DO YOU HEAR WHAT I HEAR?

This is a book of common experiences as they are manifest in sound. Helen Borten in evoking various auditory expressions—the sound of a kiss, of music, of the ocean, of city traffic—associates sound with the other senses so that the young reader not only hears, but feels and sees the nature of sound. Possibly a doubtful task on a scientific level, the connection of the senses does work very well poetically, and this text accompanied by the author's stylized illustrations should limber up even the most sluggish imaginations.

Pub Date: March 25, 1960

ISBN: 978-1-909263-85-7

Page Count: 48

Publisher: Flying Eye Books

Review Posted Online: Dec. 28, 2016

Kirkus Reviews Issue: March 1, 1960

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Moving and poetic.

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PAX

A motherless boy is forced to abandon his domesticated fox when his father decides to join soldiers in an approaching war.

Twelve-year-old Peter found his loyal companion, Pax, as an orphaned kit while still grieving his own mother’s death. Peter’s difficult and often harsh father said he could keep the fox “for now” but five years later insists the boy leave Pax by the road when he takes Peter to his grandfather’s house, hundreds of miles away. Peter’s journey back to Pax and Pax’s steadfastness in waiting for Peter’s return result in a tale of survival, intrinsic connection, and redemption. The battles between warring humans in the unnamed conflict remain remote, but the oncoming wave of deaths is seen through Pax’s eyes as woodland creatures are blown up by mines. While Pax learns to negotiate the complications of surviving in the wild and relating to other foxes, Peter breaks his foot and must learn to trust a seemingly eccentric woman named Vola who battles her own ghosts of war. Alternating chapters from the perspectives of boy and fox are perfectly paced and complementary. Only Peter, Pax, Vola, and three of Pax’s fox companions are named, conferring a spare, fablelike quality. Every moment in the graceful, fluid narrative is believable. Klassen’s cover art has a sense of contained, powerful stillness. (Interior illustrations not seen.)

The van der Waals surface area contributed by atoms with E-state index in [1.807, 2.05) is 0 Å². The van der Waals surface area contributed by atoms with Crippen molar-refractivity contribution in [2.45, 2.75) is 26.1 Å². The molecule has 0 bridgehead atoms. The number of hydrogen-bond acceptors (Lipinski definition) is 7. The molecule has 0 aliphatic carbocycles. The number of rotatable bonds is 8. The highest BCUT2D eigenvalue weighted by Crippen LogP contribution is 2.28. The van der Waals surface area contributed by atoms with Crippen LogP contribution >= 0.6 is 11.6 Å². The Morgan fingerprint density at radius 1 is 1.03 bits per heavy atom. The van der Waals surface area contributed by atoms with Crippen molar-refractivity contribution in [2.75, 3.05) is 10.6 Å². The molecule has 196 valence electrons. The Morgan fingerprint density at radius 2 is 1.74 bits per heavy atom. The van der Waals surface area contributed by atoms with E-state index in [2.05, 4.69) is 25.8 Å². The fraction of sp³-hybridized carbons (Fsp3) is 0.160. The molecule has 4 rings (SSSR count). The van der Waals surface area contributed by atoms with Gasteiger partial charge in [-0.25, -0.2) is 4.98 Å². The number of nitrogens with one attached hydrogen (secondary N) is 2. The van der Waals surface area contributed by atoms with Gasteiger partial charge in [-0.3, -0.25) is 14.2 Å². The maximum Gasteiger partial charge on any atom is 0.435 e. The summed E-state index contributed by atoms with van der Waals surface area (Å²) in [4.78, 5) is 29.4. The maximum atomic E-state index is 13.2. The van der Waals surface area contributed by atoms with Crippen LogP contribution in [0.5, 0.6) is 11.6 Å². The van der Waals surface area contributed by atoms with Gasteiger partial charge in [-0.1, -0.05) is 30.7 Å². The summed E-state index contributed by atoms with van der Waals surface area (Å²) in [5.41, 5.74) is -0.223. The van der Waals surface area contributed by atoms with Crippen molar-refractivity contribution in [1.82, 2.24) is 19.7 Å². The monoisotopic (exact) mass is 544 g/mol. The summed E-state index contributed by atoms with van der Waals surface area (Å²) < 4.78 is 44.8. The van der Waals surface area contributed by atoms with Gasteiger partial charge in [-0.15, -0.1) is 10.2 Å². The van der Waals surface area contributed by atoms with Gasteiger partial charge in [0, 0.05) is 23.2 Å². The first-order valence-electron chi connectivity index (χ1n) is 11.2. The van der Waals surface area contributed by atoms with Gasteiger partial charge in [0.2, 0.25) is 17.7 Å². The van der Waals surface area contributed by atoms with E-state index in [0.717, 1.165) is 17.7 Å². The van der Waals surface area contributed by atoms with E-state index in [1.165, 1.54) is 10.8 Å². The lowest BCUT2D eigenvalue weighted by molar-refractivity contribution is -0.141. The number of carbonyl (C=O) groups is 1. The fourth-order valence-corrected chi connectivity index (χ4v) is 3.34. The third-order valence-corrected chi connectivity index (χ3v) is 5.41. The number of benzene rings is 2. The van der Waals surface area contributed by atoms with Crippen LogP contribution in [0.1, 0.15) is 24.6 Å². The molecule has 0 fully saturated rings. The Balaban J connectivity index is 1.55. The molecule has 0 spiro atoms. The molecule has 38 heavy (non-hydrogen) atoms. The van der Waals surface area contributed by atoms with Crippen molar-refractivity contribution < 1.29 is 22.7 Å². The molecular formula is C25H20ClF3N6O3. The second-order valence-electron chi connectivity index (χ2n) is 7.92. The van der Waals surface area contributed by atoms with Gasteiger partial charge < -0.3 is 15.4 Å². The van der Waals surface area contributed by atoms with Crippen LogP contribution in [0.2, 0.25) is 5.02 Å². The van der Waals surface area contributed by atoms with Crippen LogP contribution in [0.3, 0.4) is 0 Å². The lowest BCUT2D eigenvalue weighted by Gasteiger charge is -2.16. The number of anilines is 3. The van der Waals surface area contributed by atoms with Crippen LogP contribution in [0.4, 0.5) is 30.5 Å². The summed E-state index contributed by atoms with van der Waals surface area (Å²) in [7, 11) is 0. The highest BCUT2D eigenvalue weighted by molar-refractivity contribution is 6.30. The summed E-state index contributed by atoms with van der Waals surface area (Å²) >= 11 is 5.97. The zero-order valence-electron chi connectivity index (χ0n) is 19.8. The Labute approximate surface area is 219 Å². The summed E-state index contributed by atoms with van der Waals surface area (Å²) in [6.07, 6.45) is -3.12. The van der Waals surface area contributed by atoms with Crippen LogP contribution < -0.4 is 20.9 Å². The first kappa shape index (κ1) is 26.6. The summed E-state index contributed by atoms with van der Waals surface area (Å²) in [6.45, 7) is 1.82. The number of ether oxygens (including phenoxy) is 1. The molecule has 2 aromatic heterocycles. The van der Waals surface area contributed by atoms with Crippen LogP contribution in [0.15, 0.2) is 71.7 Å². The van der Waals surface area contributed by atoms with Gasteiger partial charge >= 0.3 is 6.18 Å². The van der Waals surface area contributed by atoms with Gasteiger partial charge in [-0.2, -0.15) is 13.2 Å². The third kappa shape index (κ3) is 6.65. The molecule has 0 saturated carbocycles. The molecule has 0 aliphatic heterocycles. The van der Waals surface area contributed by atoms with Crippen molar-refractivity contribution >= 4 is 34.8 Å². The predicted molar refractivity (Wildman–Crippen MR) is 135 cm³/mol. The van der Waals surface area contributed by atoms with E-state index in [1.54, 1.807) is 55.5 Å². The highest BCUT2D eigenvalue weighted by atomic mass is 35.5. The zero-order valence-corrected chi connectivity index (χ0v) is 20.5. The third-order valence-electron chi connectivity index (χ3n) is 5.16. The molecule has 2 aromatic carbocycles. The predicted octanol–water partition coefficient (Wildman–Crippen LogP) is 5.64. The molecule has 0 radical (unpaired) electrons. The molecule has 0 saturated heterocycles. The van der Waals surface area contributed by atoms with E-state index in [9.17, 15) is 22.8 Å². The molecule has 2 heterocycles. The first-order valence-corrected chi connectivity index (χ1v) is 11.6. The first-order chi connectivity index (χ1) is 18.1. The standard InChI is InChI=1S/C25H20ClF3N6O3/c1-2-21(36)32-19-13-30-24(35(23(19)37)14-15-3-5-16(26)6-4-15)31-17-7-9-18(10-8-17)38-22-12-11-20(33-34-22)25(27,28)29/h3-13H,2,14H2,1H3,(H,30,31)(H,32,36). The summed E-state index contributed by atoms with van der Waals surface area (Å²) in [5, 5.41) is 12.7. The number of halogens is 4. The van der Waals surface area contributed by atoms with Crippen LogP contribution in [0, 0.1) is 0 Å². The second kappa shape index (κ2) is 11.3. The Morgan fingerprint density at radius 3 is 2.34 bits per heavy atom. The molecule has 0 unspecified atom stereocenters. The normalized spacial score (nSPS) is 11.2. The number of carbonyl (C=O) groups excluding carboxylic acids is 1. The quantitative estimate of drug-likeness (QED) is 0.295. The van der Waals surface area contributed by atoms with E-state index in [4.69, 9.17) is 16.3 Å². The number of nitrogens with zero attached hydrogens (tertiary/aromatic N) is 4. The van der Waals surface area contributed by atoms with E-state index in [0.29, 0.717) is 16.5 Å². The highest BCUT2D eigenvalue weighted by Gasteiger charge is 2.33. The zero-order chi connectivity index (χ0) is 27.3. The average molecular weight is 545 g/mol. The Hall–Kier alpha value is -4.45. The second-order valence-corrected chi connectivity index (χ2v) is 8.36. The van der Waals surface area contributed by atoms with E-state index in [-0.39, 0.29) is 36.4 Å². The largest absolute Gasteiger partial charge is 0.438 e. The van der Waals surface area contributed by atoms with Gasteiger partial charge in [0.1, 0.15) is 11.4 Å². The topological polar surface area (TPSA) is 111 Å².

Moving and poetic. (Animal fantasy. 9-13)

Pub Date: Feb. 2, 2016

ISBN: 978-0-06-237701-2

Page Count: 304

Publisher: Balzer + Bray/HarperCollins

Review Posted Online: Oct. 19, 2015

Kirkus Reviews Issue: Nov. 1, 2015

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A happily multisensory exploration.

NOISY FARM

From the My First Touch and Feel Sound Book series

Farm animals make realistic noises as youngsters press embedded tactile features.

“Pat the cow’s back to hear her ‘Moo!’ ” Readers can press the fuzzy, black circle on a Holstein cow to hear its recorded noise. This formula is repeated on each double-page spread, one per farm critter (roosters, piglets, lambs and horses). Using stock photography, several smaller images of the animals appear on the left, and a full-page close-up dominates the right. The final two pages are a review of the five farmyard creatures and include a photo of each as well as a review of their sounds in succession via a touch of a button. While the layout is a little busy, the selection of photos and the tactile elements are nicely diverse. The text is simple enough for little ones, encourages interaction (“Can you baa like a lamb?”) and uses animal-specific vocabulary (fleece; mane). The sister title, Noisy Trucks (978-1-58925-609-5), follows much the same format, but, here, the stars are big rigs, monster trucks, fire trucks, backhoes and cement mixers. While the photos will thrill the vehicle-obsessed, the noises are less distinctive, save the fire truck’s siren. The facts about each type of vehicle provide just enough information: “A fire truck has a loud siren, ladders to climb, and hoses that spray water.” Despite the age recommendation of 3 years and up suggested on the back cover, the construction (with the battery secured by screw behind a plastic panel) looks sturdy and safe enough for younger readers.

A happily multisensory exploration. (Board book. 18 mos.-3)

Pub Date: Sept. 1, 2013

ISBN: 978-1-58925-610-1

Page Count: 12

Publisher: Tiger Tales

Review Posted Online: Sept. 14, 2013

Kirkus Reviews Issue: Jan. 1, 2014

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